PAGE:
Old Ways Aren't Working

In a letter to The Concord Monitor, Chase Hagaman, New England regional director for The Concord Coalition, urges lawmakers to change the status quo and start addressing the nation's long-term fiscal challenges. The column can also be found here.  

Insanity is doing the same thing over and over again and expecting a different result.

Congress seems to ignore this old saying when it comes to our nation's daunting fiscal problems.

Lawmakers stick with the status quo and hope these problems will simply disappear.

The Congressional Budget Office's new long-term budget outlook echoes the warnings of years past - tax and spending policies have taken on an unsustainable nature, and hard choices must be made.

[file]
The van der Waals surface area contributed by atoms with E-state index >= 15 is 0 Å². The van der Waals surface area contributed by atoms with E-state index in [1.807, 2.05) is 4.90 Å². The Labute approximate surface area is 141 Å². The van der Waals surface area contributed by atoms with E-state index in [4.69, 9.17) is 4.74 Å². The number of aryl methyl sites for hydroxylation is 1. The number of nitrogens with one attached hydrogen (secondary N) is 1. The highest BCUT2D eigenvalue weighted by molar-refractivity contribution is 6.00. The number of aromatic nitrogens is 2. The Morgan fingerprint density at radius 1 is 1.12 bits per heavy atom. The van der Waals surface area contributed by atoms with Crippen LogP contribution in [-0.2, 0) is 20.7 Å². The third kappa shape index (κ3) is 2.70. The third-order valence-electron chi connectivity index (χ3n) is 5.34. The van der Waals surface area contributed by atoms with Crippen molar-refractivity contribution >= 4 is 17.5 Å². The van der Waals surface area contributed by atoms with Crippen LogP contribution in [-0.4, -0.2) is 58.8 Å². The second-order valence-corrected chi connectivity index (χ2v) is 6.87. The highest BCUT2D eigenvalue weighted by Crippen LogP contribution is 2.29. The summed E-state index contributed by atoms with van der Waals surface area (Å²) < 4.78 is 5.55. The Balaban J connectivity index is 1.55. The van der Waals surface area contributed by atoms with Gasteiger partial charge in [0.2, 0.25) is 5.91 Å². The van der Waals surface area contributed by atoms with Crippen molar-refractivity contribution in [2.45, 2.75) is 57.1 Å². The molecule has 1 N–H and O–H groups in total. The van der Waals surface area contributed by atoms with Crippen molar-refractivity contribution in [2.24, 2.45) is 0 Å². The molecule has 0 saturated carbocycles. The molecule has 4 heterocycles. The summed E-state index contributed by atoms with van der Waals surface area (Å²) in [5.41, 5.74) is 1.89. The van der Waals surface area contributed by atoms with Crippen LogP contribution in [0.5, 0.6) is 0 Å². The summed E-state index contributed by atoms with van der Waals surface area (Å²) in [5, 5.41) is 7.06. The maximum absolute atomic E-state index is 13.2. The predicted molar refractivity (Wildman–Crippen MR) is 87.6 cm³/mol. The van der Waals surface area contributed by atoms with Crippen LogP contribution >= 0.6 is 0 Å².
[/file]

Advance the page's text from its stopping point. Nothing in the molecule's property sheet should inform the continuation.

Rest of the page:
Entitlement programs are growing exponentially, tax revenues fail to cover our expenses, interest payments on the federal debt already overshadow the budgets of some of our largest government agencies, and parts of the budget are slated for unrealistically large cuts.

In fact, the budget office projects that federal spending will outpace both revenue generation and economic growth under current law, causing budget deficits to widen again within a few years.

The debt already equates to 74 percent of GDP, and current law will only force that ratio to grow unsustainably. Such high and rising debt levels will reduce national savings, put pressure on critical government services, limit lawmakers' ability to respond to unforeseen events and increase the likelihood of another fiscal crisis.

Elected officials know how we got here: excessive partisanship, short-term thinking and pandering to special interests. They understand that solutions exist, yet Congress continues misguided policies and ignores the need for compromise.

If we as a nation do not want to look insane, we must pursue different policies to get different results.